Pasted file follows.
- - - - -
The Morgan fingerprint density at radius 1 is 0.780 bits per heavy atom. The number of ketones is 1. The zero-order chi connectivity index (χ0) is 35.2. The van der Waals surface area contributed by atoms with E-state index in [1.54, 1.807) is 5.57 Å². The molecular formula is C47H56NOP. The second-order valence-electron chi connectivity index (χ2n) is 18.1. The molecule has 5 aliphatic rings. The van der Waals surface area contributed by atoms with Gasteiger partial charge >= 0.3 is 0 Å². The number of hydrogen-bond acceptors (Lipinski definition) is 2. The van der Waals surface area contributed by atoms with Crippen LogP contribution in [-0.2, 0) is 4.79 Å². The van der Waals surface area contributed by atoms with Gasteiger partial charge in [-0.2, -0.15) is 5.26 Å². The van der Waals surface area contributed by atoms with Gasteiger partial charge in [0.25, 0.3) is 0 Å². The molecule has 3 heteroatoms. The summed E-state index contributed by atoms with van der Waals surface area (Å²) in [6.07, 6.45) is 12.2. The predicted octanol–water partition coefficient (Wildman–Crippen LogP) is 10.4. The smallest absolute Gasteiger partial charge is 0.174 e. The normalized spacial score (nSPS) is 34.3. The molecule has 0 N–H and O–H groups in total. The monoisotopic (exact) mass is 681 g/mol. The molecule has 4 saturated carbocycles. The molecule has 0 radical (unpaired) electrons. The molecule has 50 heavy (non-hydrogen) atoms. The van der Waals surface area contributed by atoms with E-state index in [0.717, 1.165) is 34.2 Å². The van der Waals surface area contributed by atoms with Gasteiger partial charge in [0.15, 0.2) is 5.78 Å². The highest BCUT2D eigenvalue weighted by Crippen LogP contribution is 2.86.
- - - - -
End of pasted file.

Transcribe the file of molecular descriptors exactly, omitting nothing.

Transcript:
The Morgan fingerprint density at radius 1 is 0.780 bits per heavy atom. The number of ketones is 1. The zero-order chi connectivity index (χ0) is 35.2. The van der Waals surface area contributed by atoms with E-state index in [1.54, 1.807) is 5.57 Å². The molecular formula is C47H56NOP. The second-order valence-electron chi connectivity index (χ2n) is 18.1. The molecule has 5 aliphatic rings. The van der Waals surface area contributed by atoms with Gasteiger partial charge >= 0.3 is 0 Å². The number of hydrogen-bond acceptors (Lipinski definition) is 2. The van der Waals surface area contributed by atoms with Crippen LogP contribution in [-0.2, 0) is 4.79 Å². The van der Waals surface area contributed by atoms with Gasteiger partial charge in [-0.2, -0.15) is 5.26 Å². The van der Waals surface area contributed by atoms with Gasteiger partial charge in [0.25, 0.3) is 0 Å². The molecule has 3 heteroatoms. The summed E-state index contributed by atoms with van der Waals surface area (Å²) in [6.07, 6.45) is 12.2. The predicted octanol–water partition coefficient (Wildman–Crippen LogP) is 10.4. The smallest absolute Gasteiger partial charge is 0.174 e. The normalized spacial score (nSPS) is 34.3. The molecule has 0 N–H and O–H groups in total. The monoisotopic (exact) mass is 681 g/mol. The molecule has 4 saturated carbocycles. The molecule has 0 radical (unpaired) electrons. The molecule has 50 heavy (non-hydrogen) atoms. The van der Waals surface area contributed by atoms with E-state index in [0.717, 1.165) is 34.2 Å². The van der Waals surface area contributed by atoms with Gasteiger partial charge in [0.15, 0.2) is 5.78 Å². The highest BCUT2D eigenvalue weighted by Crippen LogP contribution is 2.86.